Skip to main content

Rheumatic Heart Disease Australia

RHD Resouces

Survey yields comprehensive feedback for next edition of guideline

Thank you to everyone who participated in the ARF/RHD Guideline survey. The aim of this exercise was to gather feedback from the health workforce regarding information they would like in the new guidelines, and how they would best like to access it.

A total of 196 people participated in the survey. The majority of respondents are based in an urban setting, while 18% are rural and 29% are based in a remote area. Respondents were asked to identify as one of the following:

  • Aboriginal Health Workforce
  • Allied Health Workforce
  • Doctor
  • Health Policy / Health Management
  • Medical / Surgical Specialist
  • Nurse / Midwife / Nurse Practitioner
  • Researcher / Educator
  • RHD Program Staff


Overall, gaining support for clinical practice is the most common reason respondents consult disease management guidelines. Nurses and allied health staff are the groups most likely to consult guidelines for clinical support, while doctors and specialists are most likely to consult guidelines for professional education and/or academic reference. Of the doctors who do consult guidelines for clinical support, half are based in a rural or remote area.


The Australian ARF/RHD Guideline (2nd edition) is available as a printed book and printed quick reference guides, and as a PDF full document and quick reference guides on the RHDAustralia website. An abbreviated version is available via a smartphone app, including an ARF diagnosis calculator (also available via the RHDAustralia website)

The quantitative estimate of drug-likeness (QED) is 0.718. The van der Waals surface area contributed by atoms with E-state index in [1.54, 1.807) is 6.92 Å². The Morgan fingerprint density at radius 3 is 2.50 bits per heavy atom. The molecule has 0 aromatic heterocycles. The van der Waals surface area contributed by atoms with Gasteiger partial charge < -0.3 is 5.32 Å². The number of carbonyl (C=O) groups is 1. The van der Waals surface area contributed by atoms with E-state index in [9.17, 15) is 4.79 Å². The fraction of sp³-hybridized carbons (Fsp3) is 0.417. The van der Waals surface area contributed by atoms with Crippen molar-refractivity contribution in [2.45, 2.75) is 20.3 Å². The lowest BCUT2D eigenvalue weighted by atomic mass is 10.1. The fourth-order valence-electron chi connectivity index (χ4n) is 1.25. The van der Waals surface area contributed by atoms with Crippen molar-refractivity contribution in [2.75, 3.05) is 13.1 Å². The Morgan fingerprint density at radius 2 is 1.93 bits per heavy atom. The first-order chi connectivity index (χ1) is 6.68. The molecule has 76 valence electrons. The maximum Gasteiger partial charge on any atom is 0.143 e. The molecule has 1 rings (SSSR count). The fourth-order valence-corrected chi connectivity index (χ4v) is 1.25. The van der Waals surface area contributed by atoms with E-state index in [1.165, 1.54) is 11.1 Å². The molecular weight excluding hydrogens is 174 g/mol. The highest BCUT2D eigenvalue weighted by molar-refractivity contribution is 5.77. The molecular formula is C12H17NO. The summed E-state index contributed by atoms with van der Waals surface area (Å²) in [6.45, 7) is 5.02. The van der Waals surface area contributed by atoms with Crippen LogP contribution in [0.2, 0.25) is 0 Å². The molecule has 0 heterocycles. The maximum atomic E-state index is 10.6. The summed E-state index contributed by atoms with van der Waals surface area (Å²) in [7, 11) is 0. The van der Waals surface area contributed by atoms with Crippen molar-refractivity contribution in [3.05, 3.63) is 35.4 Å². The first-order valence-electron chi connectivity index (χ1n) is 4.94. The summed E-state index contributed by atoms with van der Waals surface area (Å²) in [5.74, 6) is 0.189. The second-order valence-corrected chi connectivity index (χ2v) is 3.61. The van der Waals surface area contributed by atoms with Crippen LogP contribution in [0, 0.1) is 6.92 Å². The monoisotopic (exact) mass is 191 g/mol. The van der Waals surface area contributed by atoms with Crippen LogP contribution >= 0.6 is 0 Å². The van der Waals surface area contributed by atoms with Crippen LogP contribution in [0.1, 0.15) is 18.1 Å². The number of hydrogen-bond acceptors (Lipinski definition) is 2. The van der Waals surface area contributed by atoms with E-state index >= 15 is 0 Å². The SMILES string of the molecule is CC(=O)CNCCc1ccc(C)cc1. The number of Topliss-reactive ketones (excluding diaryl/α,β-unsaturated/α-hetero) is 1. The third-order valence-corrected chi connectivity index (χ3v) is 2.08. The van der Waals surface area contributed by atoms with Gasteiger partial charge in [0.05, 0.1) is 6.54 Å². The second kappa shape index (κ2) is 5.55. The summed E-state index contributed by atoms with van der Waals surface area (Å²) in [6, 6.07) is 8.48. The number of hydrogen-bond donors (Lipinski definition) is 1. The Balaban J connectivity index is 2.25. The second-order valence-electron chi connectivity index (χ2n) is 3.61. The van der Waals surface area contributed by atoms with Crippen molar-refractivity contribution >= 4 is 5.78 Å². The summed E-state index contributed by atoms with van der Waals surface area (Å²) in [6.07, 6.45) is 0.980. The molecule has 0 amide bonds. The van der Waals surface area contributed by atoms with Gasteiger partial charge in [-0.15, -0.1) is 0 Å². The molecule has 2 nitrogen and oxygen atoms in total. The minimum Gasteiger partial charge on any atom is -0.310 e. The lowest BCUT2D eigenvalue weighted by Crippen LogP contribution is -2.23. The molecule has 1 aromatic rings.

The internet (PDF) version of the full Australian ARF/RHD Guideline is the resource most commonly referred to by all groups except nurses, who refer to the printed book slightly more frequently than the internet document. The PDF quick reference guides have also been used by nearly 30% of all respondents.

The smartphone app has been used by 32% of the doctors, 30% of the specialists and 22% of the nurses who completed the survey – half of these people are based in a rural or remote area. Thirty two percent of survey respondents have not consulted the ARF/RHD Guideline in any form.


Sixty-seven percent of the survey respondents reported that they have consulted other disease guidelines or protocols for information on ARF and RHD. The CARPA Manuals are the most commonly consulted; only half of the respondents who reporting using CARPA are based in a rural or remote area.

UpToDate is commonly used among doctors and specialists, and the Australian Therapeutic Guidelines are used by all groups.

Of the people who have not consulted other disease publications for information on ARF and RHD, almost half have referred to the Australian ARF/RHD guideline information in some form.

This leaves 17% of the survey respondents reporting that they have not consulted any publication for information about ARF or RHD.


Survey respondents consider a printed book to be the least important, and electronic platforms that are easy to use and available offline to be the most important features of disease management guidelines. While the next edition will be available as a printed document, we also plan to invest in technology to ensure that the information is easy to access for all.

The additional comments received from survey respondents will be used to inform the writing and delivery of the next edition. There is overwhelming support for a national guideline that is comprehensive enough to support the academic community, but structured and delivered in a form to support busy clinical practice.